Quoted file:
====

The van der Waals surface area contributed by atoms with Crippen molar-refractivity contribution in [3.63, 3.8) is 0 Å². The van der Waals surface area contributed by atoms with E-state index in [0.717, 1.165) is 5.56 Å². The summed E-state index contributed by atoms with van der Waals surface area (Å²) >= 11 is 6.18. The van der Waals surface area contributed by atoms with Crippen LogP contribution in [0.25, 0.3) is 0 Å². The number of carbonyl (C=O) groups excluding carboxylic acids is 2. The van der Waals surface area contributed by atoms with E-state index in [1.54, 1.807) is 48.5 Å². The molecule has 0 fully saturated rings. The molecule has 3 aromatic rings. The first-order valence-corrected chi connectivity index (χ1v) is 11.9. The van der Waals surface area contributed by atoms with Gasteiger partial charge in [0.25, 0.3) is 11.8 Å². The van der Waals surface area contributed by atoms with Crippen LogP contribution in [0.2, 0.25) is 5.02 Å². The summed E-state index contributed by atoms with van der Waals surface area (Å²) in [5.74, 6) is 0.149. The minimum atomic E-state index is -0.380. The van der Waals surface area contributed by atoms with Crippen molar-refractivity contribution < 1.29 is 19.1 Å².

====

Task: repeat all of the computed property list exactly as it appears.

The van der Waals surface area contributed by atoms with Crippen molar-refractivity contribution in [3.63, 3.8) is 0 Å². The van der Waals surface area contributed by atoms with E-state index in [0.717, 1.165) is 5.56 Å². The summed E-state index contributed by atoms with van der Waals surface area (Å²) >= 11 is 6.18. The van der Waals surface area contributed by atoms with Crippen LogP contribution in [0.25, 0.3) is 0 Å². The number of carbonyl (C=O) groups excluding carboxylic acids is 2. The van der Waals surface area contributed by atoms with E-state index in [1.54, 1.807) is 48.5 Å². The molecule has 0 fully saturated rings. The molecule has 3 aromatic rings. The first-order valence-corrected chi connectivity index (χ1v) is 11.9. The van der Waals surface area contributed by atoms with Gasteiger partial charge in [0.25, 0.3) is 11.8 Å². The van der Waals surface area contributed by atoms with Crippen LogP contribution in [0.2, 0.25) is 5.02 Å². The summed E-state index contributed by atoms with van der Waals surface area (Å²) in [5.74, 6) is 0.149. The minimum atomic E-state index is -0.380. The van der Waals surface area contributed by atoms with Crippen molar-refractivity contribution < 1.29 is 19.1 Å².